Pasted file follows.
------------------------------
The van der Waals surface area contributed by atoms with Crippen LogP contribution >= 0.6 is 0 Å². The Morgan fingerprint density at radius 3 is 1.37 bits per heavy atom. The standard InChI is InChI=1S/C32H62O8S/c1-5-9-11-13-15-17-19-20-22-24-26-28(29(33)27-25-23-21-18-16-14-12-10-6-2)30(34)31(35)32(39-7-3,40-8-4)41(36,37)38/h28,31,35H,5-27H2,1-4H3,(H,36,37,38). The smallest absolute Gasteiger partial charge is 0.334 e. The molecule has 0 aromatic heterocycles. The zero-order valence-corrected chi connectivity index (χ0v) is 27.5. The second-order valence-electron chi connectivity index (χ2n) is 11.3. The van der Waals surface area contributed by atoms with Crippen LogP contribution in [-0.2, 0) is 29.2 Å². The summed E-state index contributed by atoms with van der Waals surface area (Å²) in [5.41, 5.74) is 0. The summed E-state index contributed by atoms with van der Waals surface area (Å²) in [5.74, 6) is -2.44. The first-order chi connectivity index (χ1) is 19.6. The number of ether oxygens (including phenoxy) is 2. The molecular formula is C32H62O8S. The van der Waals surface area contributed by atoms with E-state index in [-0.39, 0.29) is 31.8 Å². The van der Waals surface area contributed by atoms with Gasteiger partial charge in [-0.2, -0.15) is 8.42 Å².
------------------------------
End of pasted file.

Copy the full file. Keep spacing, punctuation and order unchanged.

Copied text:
The van der Waals surface area contributed by atoms with Crippen LogP contribution >= 0.6 is 0 Å². The Morgan fingerprint density at radius 3 is 1.37 bits per heavy atom. The standard InChI is InChI=1S/C32H62O8S/c1-5-9-11-13-15-17-19-20-22-24-26-28(29(33)27-25-23-21-18-16-14-12-10-6-2)30(34)31(35)32(39-7-3,40-8-4)41(36,37)38/h28,31,35H,5-27H2,1-4H3,(H,36,37,38). The smallest absolute Gasteiger partial charge is 0.334 e. The molecule has 0 aromatic heterocycles. The zero-order valence-corrected chi connectivity index (χ0v) is 27.5. The second-order valence-electron chi connectivity index (χ2n) is 11.3. The van der Waals surface area contributed by atoms with Crippen LogP contribution in [-0.2, 0) is 29.2 Å². The summed E-state index contributed by atoms with van der Waals surface area (Å²) in [5.41, 5.74) is 0. The summed E-state index contributed by atoms with van der Waals surface area (Å²) in [5.74, 6) is -2.44. The first-order chi connectivity index (χ1) is 19.6. The number of ether oxygens (including phenoxy) is 2. The molecular formula is C32H62O8S. The van der Waals surface area contributed by atoms with E-state index in [-0.39, 0.29) is 31.8 Å². The van der Waals surface area contributed by atoms with Gasteiger partial charge in [-0.2, -0.15) is 8.42 Å².